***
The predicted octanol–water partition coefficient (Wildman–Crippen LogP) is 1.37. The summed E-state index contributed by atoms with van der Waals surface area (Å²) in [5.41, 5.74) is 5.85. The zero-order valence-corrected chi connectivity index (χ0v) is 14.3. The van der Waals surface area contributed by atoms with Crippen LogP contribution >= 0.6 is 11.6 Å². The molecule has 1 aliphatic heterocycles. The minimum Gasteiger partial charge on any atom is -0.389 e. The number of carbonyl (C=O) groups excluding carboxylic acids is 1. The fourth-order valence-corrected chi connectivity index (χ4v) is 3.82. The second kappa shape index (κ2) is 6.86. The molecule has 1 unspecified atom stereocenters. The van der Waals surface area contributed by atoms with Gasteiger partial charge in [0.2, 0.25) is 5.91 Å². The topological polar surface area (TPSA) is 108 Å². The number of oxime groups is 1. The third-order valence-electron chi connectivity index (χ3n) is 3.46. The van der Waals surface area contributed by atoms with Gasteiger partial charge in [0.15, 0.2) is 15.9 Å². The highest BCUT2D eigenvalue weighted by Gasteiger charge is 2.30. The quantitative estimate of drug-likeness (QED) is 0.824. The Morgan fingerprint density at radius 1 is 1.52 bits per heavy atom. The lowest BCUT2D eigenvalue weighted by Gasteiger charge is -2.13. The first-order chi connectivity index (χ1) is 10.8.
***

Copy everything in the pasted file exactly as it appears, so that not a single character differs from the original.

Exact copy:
The predicted octanol–water partition coefficient (Wildman–Crippen LogP) is 1.37. The summed E-state index contributed by atoms with van der Waals surface area (Å²) in [5.41, 5.74) is 5.85. The zero-order valence-corrected chi connectivity index (χ0v) is 14.3. The van der Waals surface area contributed by atoms with Crippen LogP contribution >= 0.6 is 11.6 Å². The molecule has 1 aliphatic heterocycles. The minimum Gasteiger partial charge on any atom is -0.389 e. The number of carbonyl (C=O) groups excluding carboxylic acids is 1. The fourth-order valence-corrected chi connectivity index (χ4v) is 3.82. The second kappa shape index (κ2) is 6.86. The molecule has 1 unspecified atom stereocenters. The van der Waals surface area contributed by atoms with Gasteiger partial charge in [0.2, 0.25) is 5.91 Å². The topological polar surface area (TPSA) is 108 Å². The number of oxime groups is 1. The third-order valence-electron chi connectivity index (χ3n) is 3.46. The van der Waals surface area contributed by atoms with Gasteiger partial charge in [0.15, 0.2) is 15.9 Å². The highest BCUT2D eigenvalue weighted by Gasteiger charge is 2.30. The quantitative estimate of drug-likeness (QED) is 0.824. The Morgan fingerprint density at radius 1 is 1.52 bits per heavy atom. The lowest BCUT2D eigenvalue weighted by Gasteiger charge is -2.13. The first-order chi connectivity index (χ1) is 10.8.